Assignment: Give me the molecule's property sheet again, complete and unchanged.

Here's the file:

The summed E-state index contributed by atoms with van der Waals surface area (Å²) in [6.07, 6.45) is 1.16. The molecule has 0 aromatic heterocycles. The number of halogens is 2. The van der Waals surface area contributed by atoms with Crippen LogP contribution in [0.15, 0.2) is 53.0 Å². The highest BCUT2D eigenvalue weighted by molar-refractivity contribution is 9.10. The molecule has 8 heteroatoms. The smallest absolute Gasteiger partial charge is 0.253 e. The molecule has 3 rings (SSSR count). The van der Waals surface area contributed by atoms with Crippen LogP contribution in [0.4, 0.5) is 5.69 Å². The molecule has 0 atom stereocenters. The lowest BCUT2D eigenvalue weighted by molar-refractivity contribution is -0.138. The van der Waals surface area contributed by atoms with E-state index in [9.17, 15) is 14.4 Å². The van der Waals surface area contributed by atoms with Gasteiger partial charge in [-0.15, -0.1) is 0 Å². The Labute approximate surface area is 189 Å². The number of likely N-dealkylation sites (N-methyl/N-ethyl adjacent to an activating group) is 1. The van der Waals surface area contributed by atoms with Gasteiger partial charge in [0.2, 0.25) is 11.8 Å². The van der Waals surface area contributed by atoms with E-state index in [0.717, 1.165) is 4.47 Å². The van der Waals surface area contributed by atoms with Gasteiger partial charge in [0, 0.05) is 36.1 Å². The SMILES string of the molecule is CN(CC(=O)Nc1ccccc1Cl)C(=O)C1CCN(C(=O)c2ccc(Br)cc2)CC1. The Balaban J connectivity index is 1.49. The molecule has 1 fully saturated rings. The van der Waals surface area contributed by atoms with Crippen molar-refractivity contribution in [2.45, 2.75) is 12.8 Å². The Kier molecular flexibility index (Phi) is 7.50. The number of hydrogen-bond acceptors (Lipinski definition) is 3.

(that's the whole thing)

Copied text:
The summed E-state index contributed by atoms with van der Waals surface area (Å²) in [6.07, 6.45) is 1.16. The molecule has 0 aromatic heterocycles. The number of halogens is 2. The van der Waals surface area contributed by atoms with Crippen LogP contribution in [0.15, 0.2) is 53.0 Å². The highest BCUT2D eigenvalue weighted by molar-refractivity contribution is 9.10. The molecule has 8 heteroatoms. The smallest absolute Gasteiger partial charge is 0.253 e. The molecule has 3 rings (SSSR count). The van der Waals surface area contributed by atoms with Crippen LogP contribution in [0.4, 0.5) is 5.69 Å². The molecule has 0 atom stereocenters. The lowest BCUT2D eigenvalue weighted by molar-refractivity contribution is -0.138. The van der Waals surface area contributed by atoms with E-state index in [9.17, 15) is 14.4 Å². The van der Waals surface area contributed by atoms with Gasteiger partial charge in [-0.15, -0.1) is 0 Å². The Labute approximate surface area is 189 Å². The number of likely N-dealkylation sites (N-methyl/N-ethyl adjacent to an activating group) is 1. The van der Waals surface area contributed by atoms with Gasteiger partial charge in [0.2, 0.25) is 11.8 Å². The van der Waals surface area contributed by atoms with E-state index in [0.717, 1.165) is 4.47 Å². The van der Waals surface area contributed by atoms with Gasteiger partial charge in [0, 0.05) is 36.1 Å². The SMILES string of the molecule is CN(CC(=O)Nc1ccccc1Cl)C(=O)C1CCN(C(=O)c2ccc(Br)cc2)CC1. The Balaban J connectivity index is 1.49. The molecule has 1 fully saturated rings. The van der Waals surface area contributed by atoms with Crippen molar-refractivity contribution in [2.45, 2.75) is 12.8 Å². The Kier molecular flexibility index (Phi) is 7.50. The number of hydrogen-bond acceptors (Lipinski definition) is 3.